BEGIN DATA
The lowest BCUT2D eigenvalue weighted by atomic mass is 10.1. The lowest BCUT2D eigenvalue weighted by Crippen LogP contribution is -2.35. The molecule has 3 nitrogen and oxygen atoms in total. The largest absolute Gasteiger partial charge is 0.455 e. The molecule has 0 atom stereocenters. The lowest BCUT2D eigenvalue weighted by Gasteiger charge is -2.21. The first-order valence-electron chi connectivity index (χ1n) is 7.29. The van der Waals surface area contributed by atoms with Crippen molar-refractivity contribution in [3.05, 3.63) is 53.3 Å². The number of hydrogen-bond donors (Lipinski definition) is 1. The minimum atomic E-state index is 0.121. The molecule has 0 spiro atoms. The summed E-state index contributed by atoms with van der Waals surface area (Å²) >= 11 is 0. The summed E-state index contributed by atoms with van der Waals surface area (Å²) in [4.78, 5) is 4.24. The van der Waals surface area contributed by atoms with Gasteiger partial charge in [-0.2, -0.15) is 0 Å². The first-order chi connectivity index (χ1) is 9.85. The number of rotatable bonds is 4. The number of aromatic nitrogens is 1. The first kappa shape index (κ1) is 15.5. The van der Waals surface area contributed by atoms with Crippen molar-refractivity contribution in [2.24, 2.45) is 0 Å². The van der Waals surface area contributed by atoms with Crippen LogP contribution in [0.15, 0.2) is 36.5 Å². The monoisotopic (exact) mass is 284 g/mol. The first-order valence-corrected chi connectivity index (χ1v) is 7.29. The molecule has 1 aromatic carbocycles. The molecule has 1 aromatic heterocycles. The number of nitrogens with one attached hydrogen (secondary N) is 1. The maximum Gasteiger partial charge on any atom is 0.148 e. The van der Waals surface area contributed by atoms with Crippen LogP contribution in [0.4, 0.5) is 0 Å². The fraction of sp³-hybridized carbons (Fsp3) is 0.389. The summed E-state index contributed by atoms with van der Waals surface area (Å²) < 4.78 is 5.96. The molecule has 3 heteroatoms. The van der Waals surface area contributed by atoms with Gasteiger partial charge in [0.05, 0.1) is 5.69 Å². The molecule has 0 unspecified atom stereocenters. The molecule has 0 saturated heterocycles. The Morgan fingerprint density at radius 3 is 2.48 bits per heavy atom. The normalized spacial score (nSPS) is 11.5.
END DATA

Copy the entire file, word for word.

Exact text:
The lowest BCUT2D eigenvalue weighted by atomic mass is 10.1. The lowest BCUT2D eigenvalue weighted by Crippen LogP contribution is -2.35. The molecule has 3 nitrogen and oxygen atoms in total. The largest absolute Gasteiger partial charge is 0.455 e. The molecule has 0 atom stereocenters. The lowest BCUT2D eigenvalue weighted by Gasteiger charge is -2.21. The first-order valence-electron chi connectivity index (χ1n) is 7.29. The van der Waals surface area contributed by atoms with Crippen molar-refractivity contribution in [3.05, 3.63) is 53.3 Å². The number of hydrogen-bond donors (Lipinski definition) is 1. The minimum atomic E-state index is 0.121. The molecule has 0 spiro atoms. The summed E-state index contributed by atoms with van der Waals surface area (Å²) >= 11 is 0. The summed E-state index contributed by atoms with van der Waals surface area (Å²) in [4.78, 5) is 4.24. The van der Waals surface area contributed by atoms with Gasteiger partial charge in [-0.2, -0.15) is 0 Å². The first-order chi connectivity index (χ1) is 9.85. The number of rotatable bonds is 4. The number of aromatic nitrogens is 1. The first kappa shape index (κ1) is 15.5. The van der Waals surface area contributed by atoms with Crippen molar-refractivity contribution in [2.24, 2.45) is 0 Å². The van der Waals surface area contributed by atoms with Crippen LogP contribution in [0.15, 0.2) is 36.5 Å². The monoisotopic (exact) mass is 284 g/mol. The first-order valence-corrected chi connectivity index (χ1v) is 7.29. The molecule has 1 aromatic carbocycles. The molecule has 1 aromatic heterocycles. The number of nitrogens with one attached hydrogen (secondary N) is 1. The maximum Gasteiger partial charge on any atom is 0.148 e. The van der Waals surface area contributed by atoms with Crippen LogP contribution in [0.4, 0.5) is 0 Å². The fraction of sp³-hybridized carbons (Fsp3) is 0.389. The summed E-state index contributed by atoms with van der Waals surface area (Å²) < 4.78 is 5.96. The molecule has 3 heteroatoms. The van der Waals surface area contributed by atoms with Gasteiger partial charge in [0.05, 0.1) is 5.69 Å². The molecule has 0 unspecified atom stereocenters. The molecule has 0 saturated heterocycles. The Morgan fingerprint density at radius 3 is 2.48 bits per heavy atom. The normalized spacial score (nSPS) is 11.5.